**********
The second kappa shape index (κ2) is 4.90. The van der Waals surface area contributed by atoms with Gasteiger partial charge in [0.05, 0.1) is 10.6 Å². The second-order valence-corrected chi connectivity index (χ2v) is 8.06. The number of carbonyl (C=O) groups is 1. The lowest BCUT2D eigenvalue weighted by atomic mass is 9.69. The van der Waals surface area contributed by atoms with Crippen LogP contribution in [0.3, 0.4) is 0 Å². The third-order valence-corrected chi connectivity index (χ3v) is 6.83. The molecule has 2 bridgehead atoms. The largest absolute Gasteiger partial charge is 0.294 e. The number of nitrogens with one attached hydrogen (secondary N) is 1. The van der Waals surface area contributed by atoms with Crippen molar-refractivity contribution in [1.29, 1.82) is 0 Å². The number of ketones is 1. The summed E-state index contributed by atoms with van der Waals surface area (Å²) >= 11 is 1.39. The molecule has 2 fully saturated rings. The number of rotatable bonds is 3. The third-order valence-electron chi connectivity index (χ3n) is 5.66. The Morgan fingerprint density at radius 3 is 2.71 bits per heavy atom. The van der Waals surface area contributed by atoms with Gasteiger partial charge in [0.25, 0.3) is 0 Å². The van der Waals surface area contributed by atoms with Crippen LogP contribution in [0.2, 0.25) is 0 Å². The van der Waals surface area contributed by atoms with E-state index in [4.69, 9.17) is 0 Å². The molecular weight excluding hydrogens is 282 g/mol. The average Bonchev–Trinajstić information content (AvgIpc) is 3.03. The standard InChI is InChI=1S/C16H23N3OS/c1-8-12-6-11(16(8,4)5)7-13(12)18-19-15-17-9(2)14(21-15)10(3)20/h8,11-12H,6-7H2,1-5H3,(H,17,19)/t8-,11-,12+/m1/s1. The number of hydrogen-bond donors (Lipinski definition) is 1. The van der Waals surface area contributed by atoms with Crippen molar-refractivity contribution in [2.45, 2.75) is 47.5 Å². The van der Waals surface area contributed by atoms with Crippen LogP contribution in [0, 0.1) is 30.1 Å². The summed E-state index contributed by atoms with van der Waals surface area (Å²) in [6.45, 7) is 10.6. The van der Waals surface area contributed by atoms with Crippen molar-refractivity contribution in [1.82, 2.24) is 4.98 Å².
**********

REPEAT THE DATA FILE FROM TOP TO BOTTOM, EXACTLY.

The second kappa shape index (κ2) is 4.90. The van der Waals surface area contributed by atoms with Gasteiger partial charge in [0.05, 0.1) is 10.6 Å². The second-order valence-corrected chi connectivity index (χ2v) is 8.06. The number of carbonyl (C=O) groups is 1. The lowest BCUT2D eigenvalue weighted by atomic mass is 9.69. The van der Waals surface area contributed by atoms with Crippen LogP contribution in [0.3, 0.4) is 0 Å². The third-order valence-corrected chi connectivity index (χ3v) is 6.83. The molecule has 2 bridgehead atoms. The largest absolute Gasteiger partial charge is 0.294 e. The number of nitrogens with one attached hydrogen (secondary N) is 1. The van der Waals surface area contributed by atoms with Crippen molar-refractivity contribution in [1.29, 1.82) is 0 Å². The number of ketones is 1. The summed E-state index contributed by atoms with van der Waals surface area (Å²) >= 11 is 1.39. The molecule has 2 fully saturated rings. The number of rotatable bonds is 3. The third-order valence-electron chi connectivity index (χ3n) is 5.66. The Morgan fingerprint density at radius 3 is 2.71 bits per heavy atom. The van der Waals surface area contributed by atoms with Gasteiger partial charge in [0.25, 0.3) is 0 Å². The van der Waals surface area contributed by atoms with Crippen LogP contribution in [0.2, 0.25) is 0 Å². The van der Waals surface area contributed by atoms with E-state index in [4.69, 9.17) is 0 Å². The molecular weight excluding hydrogens is 282 g/mol. The average Bonchev–Trinajstić information content (AvgIpc) is 3.03. The standard InChI is InChI=1S/C16H23N3OS/c1-8-12-6-11(16(8,4)5)7-13(12)18-19-15-17-9(2)14(21-15)10(3)20/h8,11-12H,6-7H2,1-5H3,(H,17,19)/t8-,11-,12+/m1/s1. The number of hydrogen-bond donors (Lipinski definition) is 1. The van der Waals surface area contributed by atoms with Crippen molar-refractivity contribution in [2.45, 2.75) is 47.5 Å². The van der Waals surface area contributed by atoms with Crippen LogP contribution in [0, 0.1) is 30.1 Å². The summed E-state index contributed by atoms with van der Waals surface area (Å²) in [6.45, 7) is 10.6. The van der Waals surface area contributed by atoms with Crippen molar-refractivity contribution in [1.82, 2.24) is 4.98 Å².